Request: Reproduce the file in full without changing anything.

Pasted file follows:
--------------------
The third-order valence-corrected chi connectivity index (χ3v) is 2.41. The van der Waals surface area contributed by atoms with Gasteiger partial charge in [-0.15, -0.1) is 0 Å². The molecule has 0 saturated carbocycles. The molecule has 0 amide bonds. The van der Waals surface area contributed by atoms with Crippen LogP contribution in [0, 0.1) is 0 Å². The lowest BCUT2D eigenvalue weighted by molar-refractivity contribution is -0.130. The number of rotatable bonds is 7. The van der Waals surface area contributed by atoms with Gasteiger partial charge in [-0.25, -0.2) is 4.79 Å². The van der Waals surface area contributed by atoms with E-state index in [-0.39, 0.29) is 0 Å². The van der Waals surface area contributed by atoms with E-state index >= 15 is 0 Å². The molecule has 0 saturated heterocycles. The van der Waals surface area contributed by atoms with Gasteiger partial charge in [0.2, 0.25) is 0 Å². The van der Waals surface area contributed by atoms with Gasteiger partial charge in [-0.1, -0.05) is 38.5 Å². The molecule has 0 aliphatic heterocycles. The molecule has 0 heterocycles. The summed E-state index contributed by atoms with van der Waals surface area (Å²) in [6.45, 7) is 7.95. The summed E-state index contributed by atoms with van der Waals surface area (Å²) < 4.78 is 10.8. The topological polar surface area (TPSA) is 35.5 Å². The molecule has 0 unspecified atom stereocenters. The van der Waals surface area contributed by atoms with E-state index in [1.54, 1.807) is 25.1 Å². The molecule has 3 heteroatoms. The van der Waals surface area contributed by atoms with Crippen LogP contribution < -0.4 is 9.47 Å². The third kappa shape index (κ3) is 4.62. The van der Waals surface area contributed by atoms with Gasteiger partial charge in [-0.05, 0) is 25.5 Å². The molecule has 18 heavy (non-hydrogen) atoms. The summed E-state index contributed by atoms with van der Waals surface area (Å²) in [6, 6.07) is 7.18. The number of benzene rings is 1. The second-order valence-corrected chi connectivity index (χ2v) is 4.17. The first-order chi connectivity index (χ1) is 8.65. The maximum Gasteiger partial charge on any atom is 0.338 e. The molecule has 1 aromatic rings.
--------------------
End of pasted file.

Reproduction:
The third-order valence-corrected chi connectivity index (χ3v) is 2.41. The van der Waals surface area contributed by atoms with Gasteiger partial charge in [-0.15, -0.1) is 0 Å². The molecule has 0 saturated carbocycles. The molecule has 0 amide bonds. The van der Waals surface area contributed by atoms with Crippen LogP contribution in [0, 0.1) is 0 Å². The lowest BCUT2D eigenvalue weighted by molar-refractivity contribution is -0.130. The number of rotatable bonds is 7. The van der Waals surface area contributed by atoms with Gasteiger partial charge in [-0.25, -0.2) is 4.79 Å². The van der Waals surface area contributed by atoms with E-state index in [-0.39, 0.29) is 0 Å². The van der Waals surface area contributed by atoms with E-state index >= 15 is 0 Å². The molecule has 0 saturated heterocycles. The van der Waals surface area contributed by atoms with Gasteiger partial charge in [0.2, 0.25) is 0 Å². The van der Waals surface area contributed by atoms with Gasteiger partial charge in [-0.1, -0.05) is 38.5 Å². The molecule has 0 aliphatic heterocycles. The molecule has 0 heterocycles. The summed E-state index contributed by atoms with van der Waals surface area (Å²) in [6.45, 7) is 7.95. The summed E-state index contributed by atoms with van der Waals surface area (Å²) < 4.78 is 10.8. The topological polar surface area (TPSA) is 35.5 Å². The molecule has 0 unspecified atom stereocenters. The van der Waals surface area contributed by atoms with E-state index in [1.54, 1.807) is 25.1 Å². The molecule has 3 heteroatoms. The van der Waals surface area contributed by atoms with Crippen LogP contribution < -0.4 is 9.47 Å². The third kappa shape index (κ3) is 4.62. The van der Waals surface area contributed by atoms with Gasteiger partial charge in [-0.05, 0) is 25.5 Å². The molecule has 18 heavy (non-hydrogen) atoms. The summed E-state index contributed by atoms with van der Waals surface area (Å²) in [6, 6.07) is 7.18. The number of benzene rings is 1. The second-order valence-corrected chi connectivity index (χ2v) is 4.17. The first-order chi connectivity index (χ1) is 8.65. The maximum Gasteiger partial charge on any atom is 0.338 e. The molecule has 1 aromatic rings.